Peter Wallace doesn't shy away from the fact he ''didn't have a relationship'' with coach Anthony Griffin during their time together at the Brisbane Broncos.
Now he's Griffin's closest confidant – the Penrith Panthers skipper for the 2018 Telstra Premiership.
Griffin was the one who told him his services were no longer required at the Broncos, paving the way for Wallace to return to the Panthers in 2014.
So when Griffin was announced as Panthers coach at the end of 2015, it was assumed Wallace’s career prospects would take a dive.
But it’s been quite the contrary. ''It's just amazing,'' Wallace told NRL.com
''That's life again. You just never know what’s going to happen. We didn't have a relationship there at the start. For whatever reason, we’ve been brought back together at Penrith and it's just gone from strength to strength.
''We get along great now. We've got a good working relationship too. There was never an issue with us. But obviously, what went on in the past – it's gone full circle.''
When Griffin took charge of the Panthers in 2016, Wallace was largely considered damaged goods.
He was coming off two knee reconstructions and was being politely pushed towards retirement by a club looking to go in a different direction.
''It was always going to be questionable how I would come back, or if I even could come back,'' Wallace said.
''The club were looking out for their best interests as well, and I can understand that. I think if I couldn't have made the transition to hooker I think that definitely would have been my last year at Penrith and possibly my career as well.
''It was looking pretty bleak there at the start of 2016. Coming off a couple of knee recos, I didn’t really know what the future would hold.
“I got the opportunity to play hooker, which probably saved my career in the end. I have to thank Hook [Griffin] for that. He threw me in there and it’s been great. I'm really enjoying my footy and the role I play in the team. It’s definitely a move that prolonged my career.''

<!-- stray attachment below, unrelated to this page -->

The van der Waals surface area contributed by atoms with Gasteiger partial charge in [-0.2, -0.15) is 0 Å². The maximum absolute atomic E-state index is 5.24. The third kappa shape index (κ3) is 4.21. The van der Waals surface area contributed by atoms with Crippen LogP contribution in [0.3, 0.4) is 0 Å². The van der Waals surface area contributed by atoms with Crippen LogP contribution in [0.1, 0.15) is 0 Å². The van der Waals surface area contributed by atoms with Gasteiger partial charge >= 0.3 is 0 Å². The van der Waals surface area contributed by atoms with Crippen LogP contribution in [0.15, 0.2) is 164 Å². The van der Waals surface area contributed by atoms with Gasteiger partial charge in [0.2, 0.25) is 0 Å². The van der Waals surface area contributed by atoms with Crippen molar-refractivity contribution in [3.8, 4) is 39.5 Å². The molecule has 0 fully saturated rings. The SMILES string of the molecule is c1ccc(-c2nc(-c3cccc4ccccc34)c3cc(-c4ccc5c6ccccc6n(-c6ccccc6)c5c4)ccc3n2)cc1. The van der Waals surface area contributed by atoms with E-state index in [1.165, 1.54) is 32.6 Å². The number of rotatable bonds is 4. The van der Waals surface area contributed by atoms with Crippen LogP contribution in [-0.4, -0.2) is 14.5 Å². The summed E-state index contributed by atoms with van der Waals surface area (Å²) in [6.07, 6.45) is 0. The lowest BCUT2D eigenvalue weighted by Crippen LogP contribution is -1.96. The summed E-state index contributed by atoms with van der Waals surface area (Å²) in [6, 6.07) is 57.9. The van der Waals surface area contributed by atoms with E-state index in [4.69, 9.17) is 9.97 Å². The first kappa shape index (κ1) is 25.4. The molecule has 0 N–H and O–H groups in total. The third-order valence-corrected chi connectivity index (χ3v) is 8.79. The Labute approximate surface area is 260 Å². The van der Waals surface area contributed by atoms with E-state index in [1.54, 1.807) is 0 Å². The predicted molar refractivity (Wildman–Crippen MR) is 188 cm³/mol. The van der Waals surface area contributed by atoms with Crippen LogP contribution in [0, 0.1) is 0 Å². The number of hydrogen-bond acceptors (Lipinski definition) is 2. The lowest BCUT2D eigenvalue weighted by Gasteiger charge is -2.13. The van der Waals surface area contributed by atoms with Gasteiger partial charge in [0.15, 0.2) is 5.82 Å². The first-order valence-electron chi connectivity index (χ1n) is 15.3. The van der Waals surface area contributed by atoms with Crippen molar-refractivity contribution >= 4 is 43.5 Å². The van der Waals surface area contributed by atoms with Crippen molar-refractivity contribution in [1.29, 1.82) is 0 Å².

It's expected Wallace will retire at the end of this season, however he hasn't ruled out playing another year if his body gets through 2018.
His incredible comeback almost culminated in his return to the State of Origin arena, only for an injury on the eve of team selection denying the veteran of what he admitted was a goal he had set out to achieve.
Wallace hasn't given up hope of adding to his four appearances for NSW from 2008 and 2009, hopeful he can force his way into Brad Fittler's Blues team.
''I had a little bit of a goal of trying to push my claims for Origin last year,'' Wallace said.
''To be so close and for what happened, it was a freak injury too. For how it happened, it probably will never happen again to me. It was one of those things – the time wasn't right for whatever reason. Things happen for a reason, I believe.
''It was cruel at the time and it did take a bit of time to get over emotionally. It's definitely a goal, that's for sure. It's not my sole focus, but in the back of my mind I know if I can start the year well for Penrith and we're going well, I'm half a chance. I'm definitely thinking about it.''
Wallace has also spoken about the captaincy appointment, and the conversation he had with Griffin before Christmas.
The 32-year-old admitted he is far better equipped now than previously to handle the pressure and expectation that comes with the leadership role, something Matt Moylan seemingly struggled to deal with during his time as skipper of the Panthers.
''I don't know if he was ever fully comfortable with it,'' Wallace said of Moylan.
''It's something you'll have to ask Moyza. He had a bit of a frustrating year with injury – he just couldn't really get going. That didn't really help the issue. That's footy.